To maintain ductility of a molded resin at temperatures on the order of minus ten degrees Centigrade, the preferred impact modifiers are core shell type impact modifiers having a rubbery core comprising a polymer derived from butadiene or n-butyl acrylate and a shell comprising a polymer derived from a vinylaromatic compound, a vinylcyanide compound, or an alkyl methacrylate compound, preferably the shell is derived from methacrylate alone or in combination with styrene. Especially preferred grafted polymers are the core-shell polymers of the type available from Rohm & Haas, for example Paraloid EXL3691. Also present in the first stage are cross-linking monomers and graft linking monomers. Examples of the cross-linking monomers include 1,3-butylene diacrylate, divinyl benzene and butylene dimethacrylate. Examples of graft linking monomers are allyl acrylate, allyl methacrylate and diallyl maleate.

Core-shell copolymers, method of making core-shell copolymers and the use of core-shell copolymers as impact modifiers in combination with polycarbonate are described in U.S. Pat. Nos. 3,864,428 and 4,264,487.

Suitable core-shell copolymers are those that include a rubbery ‘core” that has a glass transition temperature (“Tg”) below about minus 30° C., preferable below minus 40° C., and that comprises repeating units derived from one or more monoethylenically unsaturated monomers such as acrylate monomers, e.g. butyl acrylate, and conjugated diene monomers, e.g., butadiene and a rigid “shell” that has a Tg of greater than or equal to about 40° C. and that comprise repeating units derived from a monoethylenically unsaturated monomer, e.g., methyl methacrylate.

Another, preferred impact modifier which contains units derived from butadiene in combination with a vinyl aromatic compound comprises ABA triblock copolymers, especially those comprising styrene based blocks and butadiene or isoprene based blocks. As compared to the previously discussed core shell impact modifiers, the block copolymer impact modifiers lack low temperature ductility properties. The conjugated diene blocks may be partially or entirely hydrogenated, whereupon they may be represented as ethylene-propylene blocks or the like and have properties similar to those of olefin block copolymers. Examples of triblock copolymers of this type are polystyrene-polybutadiene-polystyrene (SBS), hydrogenated polystyrene-polybutadiene-polystyrene (SEBS), polystyrene-polyisoprene-polystyrene (SIS), poly(a-methylstyrene)-polybutadiene-poly(a-methylstyrene) and poly(a-methylstyrene)-polyisoprene-poly(a-methylstyrene).

Particularly preferred triblock copolymers are available commercially as Kraton D®, and KRATON G® from Shell. KRATON Polymers and compounds with an unsaturated rubber midblock constitute the KRATON D series (styrene-butadiene-styrene, SBS and styrene-isoprene-styrene, SIS) while those with a saturated midblock make up the KRATON G series (styrene-ethylene/butylene-styrene, SEBS and styrene-ethylene/propylene-styrene, SEPS). Both D- and G- series polymers are elastic and flexible. The KRATION G-series polymers are preferred for weather resistance due to increased oxidation resistance.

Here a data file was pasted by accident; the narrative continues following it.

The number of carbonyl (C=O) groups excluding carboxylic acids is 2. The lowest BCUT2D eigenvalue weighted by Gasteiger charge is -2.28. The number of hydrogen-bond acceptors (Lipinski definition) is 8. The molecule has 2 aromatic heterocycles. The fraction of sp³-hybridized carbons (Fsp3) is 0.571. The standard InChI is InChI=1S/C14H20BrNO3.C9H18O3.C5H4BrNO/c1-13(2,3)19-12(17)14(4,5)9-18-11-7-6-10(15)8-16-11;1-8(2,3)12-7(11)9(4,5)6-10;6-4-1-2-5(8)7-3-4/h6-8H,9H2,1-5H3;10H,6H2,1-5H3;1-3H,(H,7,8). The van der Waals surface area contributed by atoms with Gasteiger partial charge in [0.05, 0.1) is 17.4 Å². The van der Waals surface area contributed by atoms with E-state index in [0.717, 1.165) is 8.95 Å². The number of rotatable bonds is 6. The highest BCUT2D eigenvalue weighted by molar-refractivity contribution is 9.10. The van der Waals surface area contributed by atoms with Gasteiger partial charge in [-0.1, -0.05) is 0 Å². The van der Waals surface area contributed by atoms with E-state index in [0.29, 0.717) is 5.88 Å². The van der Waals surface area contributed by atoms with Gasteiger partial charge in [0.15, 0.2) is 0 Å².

Polycarbonate resins useful in preparing the blends of the present invention are generally aromatic polycarbonate resins. The preferred polycarbonate comprises units of BPA, SBI bis phenol, aryl substituted bisphenols, cycloaliphatic bisphenols and mixtures thereof.

Typically these are prepared by reacting a dihydric phenol with a carbonate precursor, such as phosgene, a haloformate or a carbonate ester. Generally speaking, such carbonate polymers may be typified as possessing recurring structural units of the formula: —O—Ar—O—(CO)—, wherein Ar is a divalent aromatic radical of derived from dihydric phenol employed in the polymer producing reaction.

Preferably, the carbonate polymers used to provide the resinous mixtures of the invention have an intrinsic viscosity (as measured in methylene chloride at 25° C.) ranging from about 0.30 to about 1.00 dl/g.

The dihydric phenol which may be employed to provide such aromatic carbonate polymers are mononuclear or polynuclear aromatic compounds, containing as functional groups two hydroxy radicals, each of which is attached directly to a carbon atom of an aromatic nucleus. Typical dihydric phenols are: 2,2-bis(4-hydroxyphenyl)propane; hydroquinone; resorcinol; 2,2-bis(4-hydroxyphenyl)pentane; 2,4′-(dihydroxydiphenyl)methane; bis(2hydroxyphenyl)methane; bis(4-hydroxyphenyl)methane; bis(4-hydroxy-5-nitrophenyl)methane; 1,1-bis(4-hydroxyphenyl)ethane; 3,3-bis(4-hydroxyphenyl)pentane; 2,2-dihydroxydiphenyl; 2,6-dihydroxynaphthalene; bis(4-hydroxydiphenyl)sulfone; bis(3,5-diethyl-4-hydroxyphenyl)sulfone; 2,2-bis(3,5-dimethyl-4-hydroxyphenyl)propane; 2,4′-dihydroxydiphenyl sulfone; 5′-chloro-2,4′-dihydroxydiphenyl sulfone; bis-(4hydroxyphenyl)diphenyl sulfone; 4,4′-dihydroxydiphenyl ether; 4,4′-dihydroxy-3,3′-dichlorodiphenyl ether; 4,4-dihydroxy-2,5-dihydroxydiphenyl ether; and the like.

Other dihydric phenols which are also suitable for use in the preparation of the above polycarbonates are disclosed in U.S. Pat Nos. 2,999,835; 3,038,365; 3,334,154; and 4,131,575.

These aromatic polycarbonates can be manufactured by known processes, such as, for example and as mentioned above, by reacting a dihydric phenol with a carbonate precursor, such as phosgene, in accordance with methods set forth in the above-cited literature and in U.S. Pat. No. 4,123,436, or by transesterification processes such as are disclosed in U.S. Pat. No. 3,153,008, as well as other processes known to those skilled in the art.